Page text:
# Are watts per MHz linear?

Started by October 7, 2005
```In looking at various 32-bit MCUs, I've seen watts per MHz mentioned. A
linuxdevices.com news article talks about Powerpc 405: "Power usage is
listed as 0.2mW/MHz".

So lets take the simple PIC. Can I clock it down and watch power usage
go down linearly? If a chip is 10mA at 10MHz, will it be 10uA at 10kHz?
I take it theres always a base current at DC. so the equation should be
(K x MHz) + Base leak at DC.

Is this correct for a fixed temperature and pressure? Can I rely on
this equation for extreme low power designs?

```
```On 7 Oct 2005 16:17:42 -0700, "Ghazan  Haider" <ghazan.haider@gmail.com>
wrote:

>In looking at various 32-bit MCUs, I've seen watts per MHz mentioned. A
>linuxdevices.com news article talks about Powerpc 405: "Power usage is
>listed as 0.2mW/MHz".
>
>So lets take the simple PIC. Can I clock it down and watch power usage
>go down linearly? If a chip is 10mA at 10MHz, will it be 10uA at 10kHz?
>I take it theres always a base current at DC. so the equation should be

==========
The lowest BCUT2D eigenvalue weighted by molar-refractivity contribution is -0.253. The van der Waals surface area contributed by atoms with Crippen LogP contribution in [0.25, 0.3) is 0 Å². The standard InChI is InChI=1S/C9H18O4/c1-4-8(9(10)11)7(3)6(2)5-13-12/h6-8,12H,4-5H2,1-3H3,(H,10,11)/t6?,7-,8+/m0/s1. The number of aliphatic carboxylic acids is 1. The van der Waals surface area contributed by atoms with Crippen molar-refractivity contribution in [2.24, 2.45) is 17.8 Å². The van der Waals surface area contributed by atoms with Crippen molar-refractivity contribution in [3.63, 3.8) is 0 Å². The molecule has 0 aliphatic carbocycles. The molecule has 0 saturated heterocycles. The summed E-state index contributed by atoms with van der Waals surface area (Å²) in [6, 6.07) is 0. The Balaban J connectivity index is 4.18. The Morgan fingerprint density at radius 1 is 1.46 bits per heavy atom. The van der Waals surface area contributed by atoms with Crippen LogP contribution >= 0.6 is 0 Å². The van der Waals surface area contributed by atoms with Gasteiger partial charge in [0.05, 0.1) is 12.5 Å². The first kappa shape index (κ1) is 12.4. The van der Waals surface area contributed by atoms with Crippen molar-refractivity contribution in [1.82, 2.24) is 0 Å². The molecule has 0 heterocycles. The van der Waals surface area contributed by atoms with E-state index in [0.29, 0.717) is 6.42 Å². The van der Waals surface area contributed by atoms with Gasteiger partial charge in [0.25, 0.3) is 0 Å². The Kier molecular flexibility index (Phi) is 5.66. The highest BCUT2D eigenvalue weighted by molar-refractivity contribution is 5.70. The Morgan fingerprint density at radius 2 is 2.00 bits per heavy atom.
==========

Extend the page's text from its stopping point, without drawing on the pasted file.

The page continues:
>(K x MHz) + Base leak at DC.
>
>Is this correct for a fixed temperature and pressure? Can I rely on
>this equation for extreme low power designs?

I'd only rely on it if it's specified in the data sheet, NOT a press
release. If it's quoted as a "typical" value, I'd give it an order of
magnitude either way. Also, not all designs are amenable to very low
clock speeds. Not familiar enough with the PPC to know if it's good down
very close to a "DC clock."

--
Rich Webb   Norfolk, VA
```
```Microchip is kind enough to provide us with the "Electrical
characteristics" of their chip (usually at the end of a datasheet). I'm
looking at a 18F2550 right now, and it's not linear in respect to
Watt/Fosc.

Have a look at the datasheet for the device of your choice, it's all
there. Good luck!

// Erik N=E4slund

```